As Judge Hillman noted, the only First Circuit case to address the scope of the CFAA – EF Cultural Travel BV v. Explorica, Inc. – only created uncertainty over how to apply the statute. At least one Massachusetts district court judge has viewed EF Cultural as an endorsement of the broader interpretation. Guest-Tek Interactive Entm’t, Inc. v. Pullen (Gorton, J. 2009).
Judge Hillman, however, disagreed, distinguishing EF Cultural and concluding that the facts in that case shift it into the realm of “access that exceeds authorization” rather than permitted access for an unauthorized purpose. In what seems to be a clear nod to the Ninth Circuit in Nosal, he held that “as between a broad definition that pulls trivial contractual violations into the realm of federal criminal penalties, and a narrow one that forces the victims of misappropriation and/or breach of contract to seek justice under state, rather than federal, law, the prudent choice is clearly the narrower definition.”*
*A recent case from the district of New Hampshire appears to have reached the same conclusion. Wentworth-Douglas Hospital v. Young & Novis Prof. Assoc. (June 29, 2012).
This is the conclusion that the former AMD employee-defendants wanted the court to reach on their motion to dismiss the CFAA count. However, it turned out to be somewhat of a pyrrhic victory for them.
Although the judge found that “the narrower interpretation” of the CFAA “is preferable” and found that AMD’s “allegations are … insufficient to sustain a CFAA claim under a narrow interpretation of the CFAA,” he declined to dismiss the CFAA claims against the defendants, noting that “this is an unsettled area of federal law, and one where the courts have yet to establish a clear pleading standard.” Instead, he deferred action on this claim until the factual record is complete, meaning the conclusion of discovery.
And, if it was the defendants’ hope to dismiss the federal CFAA claim in order to force the case into state court (which is unclear, since AMD also pleaded diversity jurisdiction), not only did they fail to accomplish this by means of this motion, but the court went so far as to note that “even if the CFAA claims are dismissed at a later date, the pendant state law claims need not be remanded to state courts. … It would be extremely inefficient to remand this case to state court given the quantity of evidence already presented to this Court.”
Bottom line: the defendants won their central legal argument, but did not get their reward. And, this section of the CFAA remains in limbo in the First Circuit, pending final word from the First Circuit Court of Appeals on its proper interpretation.
Advanced Micro Devices, Inc.v. Feldstein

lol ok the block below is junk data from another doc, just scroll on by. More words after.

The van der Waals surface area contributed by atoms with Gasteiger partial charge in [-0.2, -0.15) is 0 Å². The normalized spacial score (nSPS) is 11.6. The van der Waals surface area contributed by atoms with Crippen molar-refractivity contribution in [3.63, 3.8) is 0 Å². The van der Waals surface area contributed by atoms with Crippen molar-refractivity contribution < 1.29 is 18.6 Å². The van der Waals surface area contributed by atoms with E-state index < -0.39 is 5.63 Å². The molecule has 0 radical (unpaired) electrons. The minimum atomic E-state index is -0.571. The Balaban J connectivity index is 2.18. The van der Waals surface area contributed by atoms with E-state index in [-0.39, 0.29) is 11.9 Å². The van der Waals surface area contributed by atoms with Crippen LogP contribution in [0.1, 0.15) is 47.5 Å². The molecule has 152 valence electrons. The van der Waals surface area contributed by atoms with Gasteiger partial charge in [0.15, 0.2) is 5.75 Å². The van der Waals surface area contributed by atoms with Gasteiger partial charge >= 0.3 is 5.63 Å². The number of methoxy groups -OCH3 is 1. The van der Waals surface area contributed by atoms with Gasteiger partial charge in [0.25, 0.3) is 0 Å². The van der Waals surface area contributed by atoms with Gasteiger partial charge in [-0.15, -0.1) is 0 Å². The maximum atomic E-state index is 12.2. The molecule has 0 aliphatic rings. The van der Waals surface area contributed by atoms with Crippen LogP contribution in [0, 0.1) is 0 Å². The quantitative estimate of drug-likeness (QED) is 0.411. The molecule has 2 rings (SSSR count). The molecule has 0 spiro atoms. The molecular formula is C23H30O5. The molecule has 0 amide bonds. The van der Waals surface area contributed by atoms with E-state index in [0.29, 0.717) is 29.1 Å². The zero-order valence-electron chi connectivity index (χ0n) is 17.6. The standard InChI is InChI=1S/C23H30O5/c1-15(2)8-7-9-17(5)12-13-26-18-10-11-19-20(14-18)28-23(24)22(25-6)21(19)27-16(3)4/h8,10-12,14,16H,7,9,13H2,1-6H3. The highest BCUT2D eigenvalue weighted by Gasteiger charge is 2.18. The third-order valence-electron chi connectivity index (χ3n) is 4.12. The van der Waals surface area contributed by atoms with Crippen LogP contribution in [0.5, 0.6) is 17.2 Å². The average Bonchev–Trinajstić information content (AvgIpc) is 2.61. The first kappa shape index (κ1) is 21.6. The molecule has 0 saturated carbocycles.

Yet another “data scraping” case is percolating in the Northern District of California. Craigslist has sued the online aggregator 3Taps, Inc. (and others), claiming that they illegally copied Craigslist’s classified apartment listings. In effect, 3Taps was attempting to disintermediate Craigslist—to insert itself between Craigslist and its users.
3Taps filed a motion to dismiss the multiple claims asserted in the suit, most of which was denied in the decision linked below.
Of particular interest is the court’s refusal to dismiss Craigslist’s claim that 3Taps violated the Computer Fraud and Abuse Act (CFAA), a controversial federal “anti-hacker” statute that has been interpreted in conflicting ways by the federal courts (see an earlier post on this topic here), and which was the law Aaron Schwartz was accused of violating (contributing, many believe, to his suicide earlier this year).
The CFAA permits a civil cause of action against any person who “intentionally accesses a computer without authorization or exceeds authorized access, and thereby obtains . . . information from any protected computer.” 18 U.S.C. § 1030(a)(c). Craigslist has alleged that 3Taps’ use of Craigslist’s listings violated a cease and desist letter Craigslist sent to 3Tap prohibiting it from republishing the listings. The court found that 3Taps’ continued use was a potential violation of the CFAA as the Ninth Circuit has interpreted that statute, and denied 3Taps’ motion to dismiss that claim.
This ruling is consistent with decisions in the First Circuit, the federal circuit which includes Massachusetts. (See, e.g., EFF Cultural Travel v. Explorica, 1st Cir. 2001).
Although the California district court denied 3Tap’s motion to dismiss the CFAA claim, it expressed its concerns around the policy issues raised by Craigslist’s CFAA claim in this case. Quoting from the opinion: